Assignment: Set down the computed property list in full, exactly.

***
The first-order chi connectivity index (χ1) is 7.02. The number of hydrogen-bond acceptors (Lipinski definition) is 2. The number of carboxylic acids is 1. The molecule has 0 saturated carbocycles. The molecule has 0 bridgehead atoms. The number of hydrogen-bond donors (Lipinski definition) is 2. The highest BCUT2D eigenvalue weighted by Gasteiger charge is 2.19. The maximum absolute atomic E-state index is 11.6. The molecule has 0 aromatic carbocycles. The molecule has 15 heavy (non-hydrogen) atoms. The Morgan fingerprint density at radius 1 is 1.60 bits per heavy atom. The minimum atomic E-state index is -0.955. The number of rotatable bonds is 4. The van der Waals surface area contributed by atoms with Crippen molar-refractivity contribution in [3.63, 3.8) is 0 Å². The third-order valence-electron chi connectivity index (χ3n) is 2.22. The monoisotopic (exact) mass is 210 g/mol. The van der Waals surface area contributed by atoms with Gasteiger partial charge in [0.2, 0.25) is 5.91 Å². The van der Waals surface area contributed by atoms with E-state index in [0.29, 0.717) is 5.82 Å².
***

The first-order chi connectivity index (χ1) is 7.02. The number of hydrogen-bond acceptors (Lipinski definition) is 2. The number of carboxylic acids is 1. The molecule has 0 saturated carbocycles. The molecule has 0 bridgehead atoms. The number of hydrogen-bond donors (Lipinski definition) is 2. The highest BCUT2D eigenvalue weighted by Gasteiger charge is 2.19. The maximum absolute atomic E-state index is 11.6. The molecule has 0 aromatic carbocycles. The molecule has 15 heavy (non-hydrogen) atoms. The Morgan fingerprint density at radius 1 is 1.60 bits per heavy atom. The minimum atomic E-state index is -0.955. The number of rotatable bonds is 4. The van der Waals surface area contributed by atoms with Crippen molar-refractivity contribution in [3.63, 3.8) is 0 Å². The third-order valence-electron chi connectivity index (χ3n) is 2.22. The monoisotopic (exact) mass is 210 g/mol. The van der Waals surface area contributed by atoms with Gasteiger partial charge in [0.2, 0.25) is 5.91 Å². The van der Waals surface area contributed by atoms with E-state index in [0.29, 0.717) is 5.82 Å².